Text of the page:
A protest is clearly meritorious where it is not a “close question,” e.g., where a reasonable inquiry by the agency into the protest allegations would have revealed facts showing the absence of a defensible legal position.  InfraMap Corp.–Costs, B‑405167.3, Mar. 26, 2012, 2012 CPD ¶ 123 at 3; First Fed. Corp.–Costs, B‑293373.2, Apr. 21, 2004, 2004 CPD ¶ 94 at 2.  The fact that an agency decides to take corrective action does not necessarily establish that the protest was clearly meritorious, i.e., that the agency did not have a defensible legal position.  Triple Canopy, Inc.–Costs, B‑310566.9, B‑400437.4, Mar. 25, 2009, 2009 CPD ¶ 62 at 3.

As a general rule, a successful protester should be reimbursed its incurred costs with respect to all the issues pursued, not merely those upon which it has prevailed.  The Salvation Army Cmty. Corr. Program–Costs, B‑298866.3, Aug. 29, 2007, 2007 CPD ¶ 165 at 7.  In appropriate cases, we have limited our recommendation for the award of protest costs where a part of those costs is allocable to an unsuccessful protest issue that is so clearly severable from the successful issues as to essentially constitute a separate protest.  Burns & Roe Servs. Corp.–Costs, B‑310828.2, Apr. 28, 2008, 2008 CPD ¶ 81 at 3.  In making this determination, we consider, among other things, the extent to which the claims are interrelated or intertwined, e.g., whether the successful and unsuccessful claims share a common core set of facts, are based on related legal theories, or are otherwise not readily severable.  See Sodexho Mgmt., Inc.–Costs, B‑289605.3, Aug. 6, 2003, 2003 CPD ¶ 136 at 29.

Technical Approach Factor Evaluation

CWT argued in its initial protest that GSA unreasonably evaluated BCD’s quotation in connection with all six criteria of the technical approach evaluation factor.  Protest at 12‑17.  We agree with the requester that its arguments concerning the implementation and transition criterion under the technical approach factor were clearly meritorious and that the agency failed to take timely corrective action in response to them.

As relevant here, the implementation and transition criterion stated that quotations would be evaluated based on the following:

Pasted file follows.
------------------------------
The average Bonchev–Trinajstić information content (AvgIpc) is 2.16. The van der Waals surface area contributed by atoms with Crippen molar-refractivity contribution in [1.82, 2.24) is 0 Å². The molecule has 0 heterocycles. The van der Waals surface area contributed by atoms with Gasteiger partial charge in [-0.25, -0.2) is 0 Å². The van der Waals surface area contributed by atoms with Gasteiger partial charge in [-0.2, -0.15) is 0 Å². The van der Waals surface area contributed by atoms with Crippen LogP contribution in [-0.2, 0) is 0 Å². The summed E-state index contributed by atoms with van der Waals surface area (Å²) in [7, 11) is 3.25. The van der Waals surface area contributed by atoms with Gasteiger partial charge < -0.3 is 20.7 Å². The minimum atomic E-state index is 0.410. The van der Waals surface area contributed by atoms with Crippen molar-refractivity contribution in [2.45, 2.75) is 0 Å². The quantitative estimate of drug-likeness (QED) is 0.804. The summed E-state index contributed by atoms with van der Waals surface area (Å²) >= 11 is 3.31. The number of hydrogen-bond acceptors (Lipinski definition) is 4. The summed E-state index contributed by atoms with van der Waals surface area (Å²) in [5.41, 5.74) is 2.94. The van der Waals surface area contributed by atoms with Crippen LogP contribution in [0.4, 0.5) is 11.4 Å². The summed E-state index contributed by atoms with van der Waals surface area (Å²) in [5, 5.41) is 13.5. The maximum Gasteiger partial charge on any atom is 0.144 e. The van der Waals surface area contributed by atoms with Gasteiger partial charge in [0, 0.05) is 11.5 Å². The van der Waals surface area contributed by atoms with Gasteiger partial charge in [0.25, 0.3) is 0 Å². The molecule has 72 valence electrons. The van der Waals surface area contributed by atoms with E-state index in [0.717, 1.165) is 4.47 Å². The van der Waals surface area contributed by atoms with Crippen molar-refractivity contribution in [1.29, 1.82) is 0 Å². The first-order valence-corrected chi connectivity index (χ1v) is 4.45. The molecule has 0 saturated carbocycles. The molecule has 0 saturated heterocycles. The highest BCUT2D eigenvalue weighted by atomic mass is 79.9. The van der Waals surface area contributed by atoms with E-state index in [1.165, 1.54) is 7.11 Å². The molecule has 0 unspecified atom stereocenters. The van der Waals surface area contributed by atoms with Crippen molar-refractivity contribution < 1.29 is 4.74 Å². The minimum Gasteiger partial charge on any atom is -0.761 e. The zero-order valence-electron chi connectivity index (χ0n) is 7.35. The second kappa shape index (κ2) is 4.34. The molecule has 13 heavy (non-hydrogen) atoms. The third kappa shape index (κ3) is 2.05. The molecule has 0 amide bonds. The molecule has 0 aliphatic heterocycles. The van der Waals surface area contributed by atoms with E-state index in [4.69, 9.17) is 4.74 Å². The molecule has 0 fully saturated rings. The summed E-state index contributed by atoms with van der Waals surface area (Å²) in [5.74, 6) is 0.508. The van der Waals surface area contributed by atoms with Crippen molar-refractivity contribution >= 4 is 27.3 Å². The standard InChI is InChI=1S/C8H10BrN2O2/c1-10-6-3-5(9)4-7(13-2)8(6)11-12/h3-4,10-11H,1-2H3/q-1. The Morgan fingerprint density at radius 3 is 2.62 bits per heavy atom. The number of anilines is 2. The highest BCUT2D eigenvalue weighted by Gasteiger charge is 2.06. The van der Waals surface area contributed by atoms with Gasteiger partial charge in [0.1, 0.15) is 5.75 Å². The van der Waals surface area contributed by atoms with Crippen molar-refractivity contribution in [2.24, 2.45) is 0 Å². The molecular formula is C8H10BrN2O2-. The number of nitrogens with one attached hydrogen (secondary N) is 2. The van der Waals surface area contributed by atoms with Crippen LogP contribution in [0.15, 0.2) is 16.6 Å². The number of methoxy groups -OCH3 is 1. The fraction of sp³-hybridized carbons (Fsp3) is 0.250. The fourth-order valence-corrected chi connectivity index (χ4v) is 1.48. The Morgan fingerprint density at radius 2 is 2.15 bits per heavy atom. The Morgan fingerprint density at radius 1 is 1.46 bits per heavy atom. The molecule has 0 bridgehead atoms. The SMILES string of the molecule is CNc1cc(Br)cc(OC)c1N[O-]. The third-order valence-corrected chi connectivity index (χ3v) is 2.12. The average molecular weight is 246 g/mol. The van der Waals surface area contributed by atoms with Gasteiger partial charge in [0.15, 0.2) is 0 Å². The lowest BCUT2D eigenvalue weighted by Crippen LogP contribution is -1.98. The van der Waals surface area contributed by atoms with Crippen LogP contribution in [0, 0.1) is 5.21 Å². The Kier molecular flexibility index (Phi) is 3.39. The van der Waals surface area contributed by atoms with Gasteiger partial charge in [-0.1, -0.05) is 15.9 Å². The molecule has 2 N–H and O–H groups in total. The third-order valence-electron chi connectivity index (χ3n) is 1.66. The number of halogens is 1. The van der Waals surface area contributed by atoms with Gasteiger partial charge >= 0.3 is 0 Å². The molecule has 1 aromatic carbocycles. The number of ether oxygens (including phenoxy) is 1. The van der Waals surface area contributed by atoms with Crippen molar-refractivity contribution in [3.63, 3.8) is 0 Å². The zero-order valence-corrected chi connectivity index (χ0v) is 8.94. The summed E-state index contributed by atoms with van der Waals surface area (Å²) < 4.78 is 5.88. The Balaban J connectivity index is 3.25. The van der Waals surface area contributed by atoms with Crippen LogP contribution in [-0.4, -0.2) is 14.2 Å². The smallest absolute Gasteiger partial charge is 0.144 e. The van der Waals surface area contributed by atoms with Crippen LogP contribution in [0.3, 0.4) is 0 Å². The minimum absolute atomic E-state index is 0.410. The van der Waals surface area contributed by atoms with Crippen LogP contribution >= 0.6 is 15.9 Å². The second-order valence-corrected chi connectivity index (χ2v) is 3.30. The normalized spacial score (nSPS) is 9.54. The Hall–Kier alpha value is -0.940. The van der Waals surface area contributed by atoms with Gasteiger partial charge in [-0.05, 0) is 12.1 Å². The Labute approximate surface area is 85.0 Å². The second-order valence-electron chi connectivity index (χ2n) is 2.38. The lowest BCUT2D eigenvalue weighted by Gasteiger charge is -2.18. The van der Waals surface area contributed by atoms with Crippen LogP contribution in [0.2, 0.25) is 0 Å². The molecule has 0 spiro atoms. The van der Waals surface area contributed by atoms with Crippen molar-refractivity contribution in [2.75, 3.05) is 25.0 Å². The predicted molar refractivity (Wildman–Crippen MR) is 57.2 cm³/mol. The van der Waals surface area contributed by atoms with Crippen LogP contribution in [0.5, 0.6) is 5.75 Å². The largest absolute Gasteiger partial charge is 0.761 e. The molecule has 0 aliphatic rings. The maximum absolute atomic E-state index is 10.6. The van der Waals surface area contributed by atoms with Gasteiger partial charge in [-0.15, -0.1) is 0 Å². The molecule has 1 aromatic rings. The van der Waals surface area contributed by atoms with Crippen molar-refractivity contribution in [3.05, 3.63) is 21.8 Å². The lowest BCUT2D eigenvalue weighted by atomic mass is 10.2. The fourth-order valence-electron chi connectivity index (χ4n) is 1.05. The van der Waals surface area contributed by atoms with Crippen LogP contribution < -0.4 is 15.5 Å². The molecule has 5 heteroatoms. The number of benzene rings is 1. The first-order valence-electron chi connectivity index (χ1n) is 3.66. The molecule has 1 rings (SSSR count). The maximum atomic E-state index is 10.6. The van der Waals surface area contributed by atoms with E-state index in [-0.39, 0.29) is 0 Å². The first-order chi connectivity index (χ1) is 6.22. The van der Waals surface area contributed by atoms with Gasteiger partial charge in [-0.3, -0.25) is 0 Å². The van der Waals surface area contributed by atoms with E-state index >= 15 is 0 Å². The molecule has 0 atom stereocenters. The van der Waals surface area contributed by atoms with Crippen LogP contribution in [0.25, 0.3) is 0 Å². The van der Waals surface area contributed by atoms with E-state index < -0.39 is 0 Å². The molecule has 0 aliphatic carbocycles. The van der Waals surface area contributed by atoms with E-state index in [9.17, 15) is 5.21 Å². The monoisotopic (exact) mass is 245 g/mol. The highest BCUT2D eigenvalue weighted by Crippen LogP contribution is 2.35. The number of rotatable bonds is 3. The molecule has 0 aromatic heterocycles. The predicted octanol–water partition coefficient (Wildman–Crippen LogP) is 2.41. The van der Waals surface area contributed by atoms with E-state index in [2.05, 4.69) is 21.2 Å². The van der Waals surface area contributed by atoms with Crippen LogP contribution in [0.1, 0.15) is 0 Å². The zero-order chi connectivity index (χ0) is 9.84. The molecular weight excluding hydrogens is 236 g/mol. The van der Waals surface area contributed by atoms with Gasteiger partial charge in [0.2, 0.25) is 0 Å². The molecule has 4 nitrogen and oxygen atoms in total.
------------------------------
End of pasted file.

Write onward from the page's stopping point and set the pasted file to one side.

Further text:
The Offeror’s quote clearly demonstrates a complete understanding of the phase-in, phase-out process and addresses the contract requirements. The quote should clearly address, at a minimum, the Offeror’s:  1) overall implementation approach to ensure that phase-in and phase-out transition services result in minimal disruption and diminution in the quality of services; 2) logistical plan to accomplish all “phase-in” activities in sufficient time for the start of performance under the new contract; and 3) plan to reconcile all forms of payment for 180 calendar days after performance end date in compliance with [Department of Defense] [online booking tool (OBT)] requirements.

Id. at 106.  The contractor will be required to accomplish phase-in within 60 days of the date of award.  RFQ at 72.

CWT argued that the agency’s evaluation of BCD’s quotation, which received an overall rating of outstanding for the technical approach factor, failed to consider the impact on phase-in of the awardee’s need to “create anew” a CBA reconciliation process for performance of the task order.  Protest at 14.  The requester contended that, if the awardee proposed to use CWT’s current CBA reconciliation system, such a representation would be “inaccurate.”[7]  Id. at 12-13.  Alternatively, if the awardee proposed to develop a new system, CWT argued that such an approach would pose significant performance risks that merited a lower rating.  Id.

GSA’s response to the protest contended that BCD’s quotation did not merit the assignment of any weaknesses.  Memorandum of Law (MOL) at 8-9.  Instead, the agency noted that its evaluation found that the quotation provided “a high level of confidence in its ability to implement and support TMC services on-time, with minimal [] diminution in the quality of services during phase-in and phase-out.”  Id. at 9 (quoting AR, Exh. 11, Technical Evaluation at 35).  The agency concluded that the quotation “clearly demonstrated a complete understanding of the phase-in, phase-out process and addressed all requirements evaluated as part of the proposed Implementation and Transition.”  Id. at 9.